What employers should know about the No Surprises Act in 2022

Two female Highmark health insurance staffers (one white, one black) discussing the no surprises act.

The No Surprises Act passed in 2020 and went into effect on January 1, 2022. For millions of people with health insurance plans, this is a welcome change that eliminates surprise bills for out-of-network health care services. For employers who sponsor group health plans, it’s important to understand the benefits of the new legislation and how it will affect your plan and your beneficiaries.

The financial and emotional burdens of surprise billing in health care

The billing process for health care services has long been a source of frustration and concern for many. The amount a person is billed fluctuates dramatically based on their insurance coverage and network of providers and facilities, as well as deductibles, copays, coinsurance, and out-of-pocket maximums.

Prior to the passage of the No Surprises Act in 2020, millions of Americans were subject to balance billing — sometimes called surprise billing — for out-of-network services. In a 2020 Peterson-Kaiser Family Foundation study that examined surprise billing data from 2017, 39% of Americans with health insurance said they had received an unexpected medical bill in the prior year. 

That’s no surprise, given the number of clinic and hospital visits subject to surprise billing. The study found that 18% of all emergency visits and 16% of all in-network hospital stays for people in a large employer plan had at least one out-of-network charge. Two common scenarios include those who:

  • Received care at an emergency room or urgent care facility outside their plan network (sometimes without being consulted or without the ability to choose).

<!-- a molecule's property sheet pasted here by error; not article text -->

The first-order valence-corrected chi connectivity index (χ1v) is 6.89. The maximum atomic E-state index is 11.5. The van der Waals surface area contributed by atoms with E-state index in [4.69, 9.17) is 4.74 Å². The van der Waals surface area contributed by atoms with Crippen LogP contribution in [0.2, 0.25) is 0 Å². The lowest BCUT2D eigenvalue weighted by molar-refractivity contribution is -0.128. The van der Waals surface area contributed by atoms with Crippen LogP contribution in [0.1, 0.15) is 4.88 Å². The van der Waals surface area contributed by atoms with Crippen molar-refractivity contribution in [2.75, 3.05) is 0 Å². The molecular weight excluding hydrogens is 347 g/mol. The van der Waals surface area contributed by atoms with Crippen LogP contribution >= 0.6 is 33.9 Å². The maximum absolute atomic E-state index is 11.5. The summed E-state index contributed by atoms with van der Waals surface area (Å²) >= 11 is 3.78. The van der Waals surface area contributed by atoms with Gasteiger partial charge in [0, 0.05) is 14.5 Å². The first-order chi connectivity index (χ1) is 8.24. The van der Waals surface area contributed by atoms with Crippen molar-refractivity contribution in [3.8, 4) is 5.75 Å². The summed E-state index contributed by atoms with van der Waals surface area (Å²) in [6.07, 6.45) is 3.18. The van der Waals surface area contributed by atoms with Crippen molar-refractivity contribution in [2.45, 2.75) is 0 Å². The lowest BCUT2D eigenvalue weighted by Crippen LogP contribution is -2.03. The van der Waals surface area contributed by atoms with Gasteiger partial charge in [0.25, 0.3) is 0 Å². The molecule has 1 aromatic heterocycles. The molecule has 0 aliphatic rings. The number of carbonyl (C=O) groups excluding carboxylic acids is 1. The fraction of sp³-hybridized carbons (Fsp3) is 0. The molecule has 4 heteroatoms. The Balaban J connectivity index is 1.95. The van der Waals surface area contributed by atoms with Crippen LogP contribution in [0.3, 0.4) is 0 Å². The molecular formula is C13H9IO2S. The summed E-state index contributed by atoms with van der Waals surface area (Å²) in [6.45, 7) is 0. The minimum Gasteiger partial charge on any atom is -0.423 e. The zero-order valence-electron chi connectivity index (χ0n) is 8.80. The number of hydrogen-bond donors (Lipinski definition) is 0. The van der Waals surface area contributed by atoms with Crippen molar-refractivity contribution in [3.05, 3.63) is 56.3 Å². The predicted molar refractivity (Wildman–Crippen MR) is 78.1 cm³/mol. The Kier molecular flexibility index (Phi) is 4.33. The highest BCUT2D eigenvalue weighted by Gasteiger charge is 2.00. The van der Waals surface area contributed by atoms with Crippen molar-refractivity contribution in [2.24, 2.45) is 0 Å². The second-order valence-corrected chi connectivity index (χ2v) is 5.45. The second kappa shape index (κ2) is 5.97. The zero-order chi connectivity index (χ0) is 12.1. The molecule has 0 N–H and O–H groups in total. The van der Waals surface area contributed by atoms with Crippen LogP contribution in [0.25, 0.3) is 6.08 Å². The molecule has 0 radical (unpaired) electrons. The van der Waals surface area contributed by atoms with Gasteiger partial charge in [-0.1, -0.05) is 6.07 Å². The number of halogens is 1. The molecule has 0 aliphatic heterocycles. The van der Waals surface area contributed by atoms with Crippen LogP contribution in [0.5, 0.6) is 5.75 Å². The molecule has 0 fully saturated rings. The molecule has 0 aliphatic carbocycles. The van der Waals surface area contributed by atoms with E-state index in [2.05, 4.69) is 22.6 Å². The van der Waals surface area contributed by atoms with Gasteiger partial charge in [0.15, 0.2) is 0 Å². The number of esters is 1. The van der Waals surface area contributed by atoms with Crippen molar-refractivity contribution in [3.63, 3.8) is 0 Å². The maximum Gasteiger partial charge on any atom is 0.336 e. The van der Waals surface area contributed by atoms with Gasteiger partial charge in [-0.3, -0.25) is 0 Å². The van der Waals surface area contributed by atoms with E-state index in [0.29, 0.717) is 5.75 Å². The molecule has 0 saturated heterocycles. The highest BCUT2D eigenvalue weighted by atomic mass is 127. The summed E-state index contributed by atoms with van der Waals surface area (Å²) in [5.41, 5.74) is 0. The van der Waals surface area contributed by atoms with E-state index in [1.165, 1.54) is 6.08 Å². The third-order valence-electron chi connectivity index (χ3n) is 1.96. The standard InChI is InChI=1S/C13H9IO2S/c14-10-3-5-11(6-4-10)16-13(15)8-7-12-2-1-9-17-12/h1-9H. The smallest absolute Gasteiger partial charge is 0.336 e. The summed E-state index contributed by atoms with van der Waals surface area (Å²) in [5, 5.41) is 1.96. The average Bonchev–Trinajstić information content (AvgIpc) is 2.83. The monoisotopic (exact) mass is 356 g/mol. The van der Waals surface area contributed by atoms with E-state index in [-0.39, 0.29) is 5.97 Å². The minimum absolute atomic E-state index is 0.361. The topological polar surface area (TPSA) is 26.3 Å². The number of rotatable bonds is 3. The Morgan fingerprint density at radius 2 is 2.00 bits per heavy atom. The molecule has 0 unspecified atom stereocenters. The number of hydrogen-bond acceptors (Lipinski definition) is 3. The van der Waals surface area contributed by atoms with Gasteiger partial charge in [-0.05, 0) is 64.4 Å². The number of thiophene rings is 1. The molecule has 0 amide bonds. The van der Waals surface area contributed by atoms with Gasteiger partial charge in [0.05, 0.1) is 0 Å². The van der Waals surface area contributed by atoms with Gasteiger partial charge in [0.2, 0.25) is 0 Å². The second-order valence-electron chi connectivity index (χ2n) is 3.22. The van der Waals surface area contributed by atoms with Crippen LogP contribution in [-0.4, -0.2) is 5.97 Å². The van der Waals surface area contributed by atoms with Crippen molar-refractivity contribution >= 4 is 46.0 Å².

• Received care at an in-network hospital from an out-of-network provider (for example, an anesthesiologist whom the patient does not choose).

The financial burdens of these surprise bills are not only borne by consumers. Another study published in Health Affairs found that eliminating balance billing would lower payments from private insurance to physicians by 13.4% and reduce health care spending for beneficiaries on employer-sponsored health plans by about $40 billion a year. Eliminating surprise billing could significantly lower annual health plan costs for employers as well as patients.

What changed: A No Surprises Act summary

Prior to the passage of the No Surprises Act, state laws regulating surprise billing varied significantly, and there was no federal law to prohibit or curb this practice. Beneficiaries on Medicare or Medicaid already had many of these protections in place, and CMS does provide resources to help people understand balance billing consumer protections.

The No Surprises Act guarantees specific protections for patients who need: 

Emergency care

People who go to an out-of-network facility for emergency care can only be charged the rate for their plan’s in-network cost-sharing amounts (copays and coinsurance). Emergency or urgent care facilities cannot send a balance bill for any additional services or costs. These protections extend to any care after a patient is in stable condition unless they consent in writing to waive the protection.

What does this look like? Consider a person who, prior to 2022, experienced chest pain and shortness of breath while visiting family in another state. He couldn’t choose an in-network facility because there were none nearby, so he chose the nearest emergency room and received a $5,000 bill that was not paid by his insurance.

Under the No Surprises Act, the hospital cannot bill this patient for out-of-network care. Instead, they must negotiate specific payment with his insurance. He will only owe whatever he would pay for the same care at an in-network facility (for example, a $150 copay and 20% coinsurance, up to his out-of-pocket maximum). 

In-network care at a hospital or ambulatory surgical center